Making bank just about requires that you neglect the child and/or commit fraud. Then there are the ethical issues already mentioned.

    There's a special place in hell for anyone who exploits a child.
  10. by   vintagemother
    As the PPs said, you need to first determine whether you have the desire and ability to serve as a real parent to these special children.

    The money is a bonus.

    Don't do it for the money.

    It's not fair to the kids.
  11. by   lindsayt05
    People adopting these children make just enough to live on and get by,(hopefully) and not much more than that. It also depends on your state. It's definitely not a way to get rich. A friend of mine adopted two little boys with special needs (she is also a special needs teacher.) She still works full time while she struggles to find child care for her youngest son because no one can seem to handle him. Obviously if she could afford to stay home with him she would...but this was not a career plan for her. I think the state provides their health insurance and a stipend for day care and food. That's about it.
  12. by   Penelope_Pitstop
    I actually have something serious to add to this.

    A handful of my patients are in adult foster care situations. The vast majority of the foster care providers are wonderful people, mostly grandmother types who welcome these folks with complicated mental illnesses into their homes and families with open arms.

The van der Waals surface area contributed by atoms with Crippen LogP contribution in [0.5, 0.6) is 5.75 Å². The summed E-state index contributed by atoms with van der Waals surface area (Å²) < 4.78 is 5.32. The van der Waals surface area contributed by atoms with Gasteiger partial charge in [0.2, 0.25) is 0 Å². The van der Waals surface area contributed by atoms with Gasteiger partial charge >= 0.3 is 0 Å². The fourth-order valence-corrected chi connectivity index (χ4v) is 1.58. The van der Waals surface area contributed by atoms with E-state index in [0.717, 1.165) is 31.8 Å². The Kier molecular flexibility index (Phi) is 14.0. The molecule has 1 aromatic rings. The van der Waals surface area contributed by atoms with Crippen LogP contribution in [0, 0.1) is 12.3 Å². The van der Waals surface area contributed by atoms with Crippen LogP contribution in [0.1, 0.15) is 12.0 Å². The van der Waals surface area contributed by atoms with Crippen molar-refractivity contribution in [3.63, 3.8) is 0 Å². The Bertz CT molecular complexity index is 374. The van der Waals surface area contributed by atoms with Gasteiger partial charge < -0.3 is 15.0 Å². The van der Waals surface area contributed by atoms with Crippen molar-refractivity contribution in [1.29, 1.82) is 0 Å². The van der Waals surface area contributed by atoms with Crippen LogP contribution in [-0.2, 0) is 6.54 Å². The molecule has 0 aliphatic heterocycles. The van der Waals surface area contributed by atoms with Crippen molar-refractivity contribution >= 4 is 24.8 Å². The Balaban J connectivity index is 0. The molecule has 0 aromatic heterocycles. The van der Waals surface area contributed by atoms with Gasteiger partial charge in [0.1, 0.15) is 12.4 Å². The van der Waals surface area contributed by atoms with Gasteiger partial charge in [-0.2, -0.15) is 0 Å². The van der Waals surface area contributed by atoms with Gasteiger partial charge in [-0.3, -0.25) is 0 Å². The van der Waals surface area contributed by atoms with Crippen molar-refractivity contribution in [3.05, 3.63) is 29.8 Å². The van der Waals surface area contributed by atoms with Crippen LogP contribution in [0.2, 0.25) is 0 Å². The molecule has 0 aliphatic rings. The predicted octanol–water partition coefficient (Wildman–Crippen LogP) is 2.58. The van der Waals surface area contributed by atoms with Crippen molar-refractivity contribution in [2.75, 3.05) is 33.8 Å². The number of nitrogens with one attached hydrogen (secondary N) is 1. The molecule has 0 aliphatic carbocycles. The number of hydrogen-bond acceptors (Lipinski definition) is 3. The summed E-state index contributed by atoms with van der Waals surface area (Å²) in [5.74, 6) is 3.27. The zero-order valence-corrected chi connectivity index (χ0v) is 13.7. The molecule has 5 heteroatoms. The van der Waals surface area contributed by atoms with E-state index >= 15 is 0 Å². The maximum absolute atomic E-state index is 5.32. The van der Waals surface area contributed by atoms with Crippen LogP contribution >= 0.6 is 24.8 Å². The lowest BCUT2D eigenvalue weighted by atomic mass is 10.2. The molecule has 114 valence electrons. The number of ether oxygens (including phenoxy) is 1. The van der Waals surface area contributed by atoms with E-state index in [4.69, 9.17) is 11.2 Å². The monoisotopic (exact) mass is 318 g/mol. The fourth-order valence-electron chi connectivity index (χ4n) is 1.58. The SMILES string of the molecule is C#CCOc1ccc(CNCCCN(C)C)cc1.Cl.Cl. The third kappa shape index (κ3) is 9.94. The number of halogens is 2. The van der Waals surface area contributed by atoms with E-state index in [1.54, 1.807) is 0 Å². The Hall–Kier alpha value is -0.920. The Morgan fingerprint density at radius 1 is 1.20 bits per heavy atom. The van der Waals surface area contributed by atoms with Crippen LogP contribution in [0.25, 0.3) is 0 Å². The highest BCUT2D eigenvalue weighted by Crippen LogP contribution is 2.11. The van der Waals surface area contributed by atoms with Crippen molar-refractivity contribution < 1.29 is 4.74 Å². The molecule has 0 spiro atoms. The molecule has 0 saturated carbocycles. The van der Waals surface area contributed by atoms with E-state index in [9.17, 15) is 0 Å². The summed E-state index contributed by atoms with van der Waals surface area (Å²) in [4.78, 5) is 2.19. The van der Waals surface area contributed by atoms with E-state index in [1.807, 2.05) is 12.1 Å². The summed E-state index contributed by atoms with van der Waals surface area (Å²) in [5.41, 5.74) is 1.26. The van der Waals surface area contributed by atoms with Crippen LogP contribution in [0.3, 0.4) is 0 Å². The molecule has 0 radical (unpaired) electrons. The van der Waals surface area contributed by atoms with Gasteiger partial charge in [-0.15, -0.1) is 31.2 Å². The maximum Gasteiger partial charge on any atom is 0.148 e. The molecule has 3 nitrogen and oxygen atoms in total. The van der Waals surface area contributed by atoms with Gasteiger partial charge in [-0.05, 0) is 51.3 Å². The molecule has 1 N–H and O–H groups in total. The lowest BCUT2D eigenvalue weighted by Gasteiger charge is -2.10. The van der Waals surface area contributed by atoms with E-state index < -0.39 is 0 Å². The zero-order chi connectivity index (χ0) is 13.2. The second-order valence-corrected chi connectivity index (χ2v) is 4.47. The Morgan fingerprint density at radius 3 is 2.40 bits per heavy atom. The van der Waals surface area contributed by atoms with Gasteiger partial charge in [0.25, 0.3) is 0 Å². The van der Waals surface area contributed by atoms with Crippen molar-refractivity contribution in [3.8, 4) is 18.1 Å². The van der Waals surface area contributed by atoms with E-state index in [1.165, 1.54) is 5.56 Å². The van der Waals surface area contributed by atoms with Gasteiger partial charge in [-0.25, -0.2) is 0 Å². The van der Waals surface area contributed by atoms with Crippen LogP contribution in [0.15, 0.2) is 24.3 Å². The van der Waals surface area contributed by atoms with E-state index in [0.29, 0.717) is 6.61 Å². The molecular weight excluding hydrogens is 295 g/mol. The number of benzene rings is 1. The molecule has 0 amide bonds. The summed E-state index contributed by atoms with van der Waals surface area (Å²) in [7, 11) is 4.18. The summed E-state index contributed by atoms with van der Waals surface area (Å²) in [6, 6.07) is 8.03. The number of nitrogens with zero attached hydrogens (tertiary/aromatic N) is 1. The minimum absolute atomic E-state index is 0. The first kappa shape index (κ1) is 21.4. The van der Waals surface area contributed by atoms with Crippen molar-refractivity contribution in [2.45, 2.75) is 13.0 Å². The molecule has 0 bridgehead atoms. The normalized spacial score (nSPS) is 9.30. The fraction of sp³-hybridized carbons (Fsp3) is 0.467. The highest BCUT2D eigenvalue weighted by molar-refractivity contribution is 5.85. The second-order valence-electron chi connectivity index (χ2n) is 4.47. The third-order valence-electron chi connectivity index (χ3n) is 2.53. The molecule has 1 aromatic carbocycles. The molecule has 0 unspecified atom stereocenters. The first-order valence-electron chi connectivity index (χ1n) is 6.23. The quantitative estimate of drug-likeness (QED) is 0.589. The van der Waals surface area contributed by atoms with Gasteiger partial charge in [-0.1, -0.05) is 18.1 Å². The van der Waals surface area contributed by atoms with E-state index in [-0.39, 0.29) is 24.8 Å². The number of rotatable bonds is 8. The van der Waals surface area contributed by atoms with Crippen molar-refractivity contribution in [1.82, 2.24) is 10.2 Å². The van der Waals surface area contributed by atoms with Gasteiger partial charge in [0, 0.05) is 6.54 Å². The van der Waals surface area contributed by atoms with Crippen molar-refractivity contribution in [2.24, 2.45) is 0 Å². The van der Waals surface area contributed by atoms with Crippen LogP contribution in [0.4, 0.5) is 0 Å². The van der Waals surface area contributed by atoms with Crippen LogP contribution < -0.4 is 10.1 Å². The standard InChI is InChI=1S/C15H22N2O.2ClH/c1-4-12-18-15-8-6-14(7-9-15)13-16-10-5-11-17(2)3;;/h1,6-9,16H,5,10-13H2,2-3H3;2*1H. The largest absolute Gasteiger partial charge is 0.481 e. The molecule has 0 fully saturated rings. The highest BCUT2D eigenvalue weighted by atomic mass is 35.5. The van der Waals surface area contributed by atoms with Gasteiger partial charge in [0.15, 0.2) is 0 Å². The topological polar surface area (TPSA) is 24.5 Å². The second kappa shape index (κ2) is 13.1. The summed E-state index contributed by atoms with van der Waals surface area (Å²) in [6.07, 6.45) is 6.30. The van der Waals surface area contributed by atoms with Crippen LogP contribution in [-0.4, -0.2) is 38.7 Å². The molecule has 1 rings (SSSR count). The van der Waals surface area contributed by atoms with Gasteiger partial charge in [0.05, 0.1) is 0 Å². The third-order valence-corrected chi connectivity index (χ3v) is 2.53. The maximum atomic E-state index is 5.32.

However, one lady has three of the individuals in her mobile home. My patient is one of them. She pays almost $800/month to the lady for sharing a bedroom in a trailer...(not even a double wide). Apparently before the trailer, the fostered adults lived in a garage. (Yes, the state was informed, and yes, there was an investigation and now the trailer is a better alternative).

    I really feel like this woman is in it for the money. She has three fostered adults, plus her brother sleeping on a mattress in the living room (and I'm sure she charges him rent as well).

    Sick, but I could see someone doing this to children, too.
  13. by   elkpark
    Quote from DeLanaHarvickWannabe
    I really feel like this woman is in it for the money. She has three fostered adults, plus her brother sleeping on a mattress in the living room (and I'm sure she charges him rent as well).

    Sick, but I could see someone doing this to children, too.
    Yes, this is common with kids. Lots of people are foster parents in order to make a living off the kids by having ridiculous numbers of kids in their home. My previous state passed new laws and regs several years ago in order to set limits on how many kids a foster parent can foster, how many square feet of floor space each kid is entitled to, how many max kids can share a bathroom, etc., because they discovered that families were packing kids in like sardines (six sets of bunkbeds in a bedroom, kids having to climb over other kids' beds in order to get into their own beds, no closet/storage space, one bathroom for 12 people, etc.)
    Last edit by elkpark on Mar 27, '16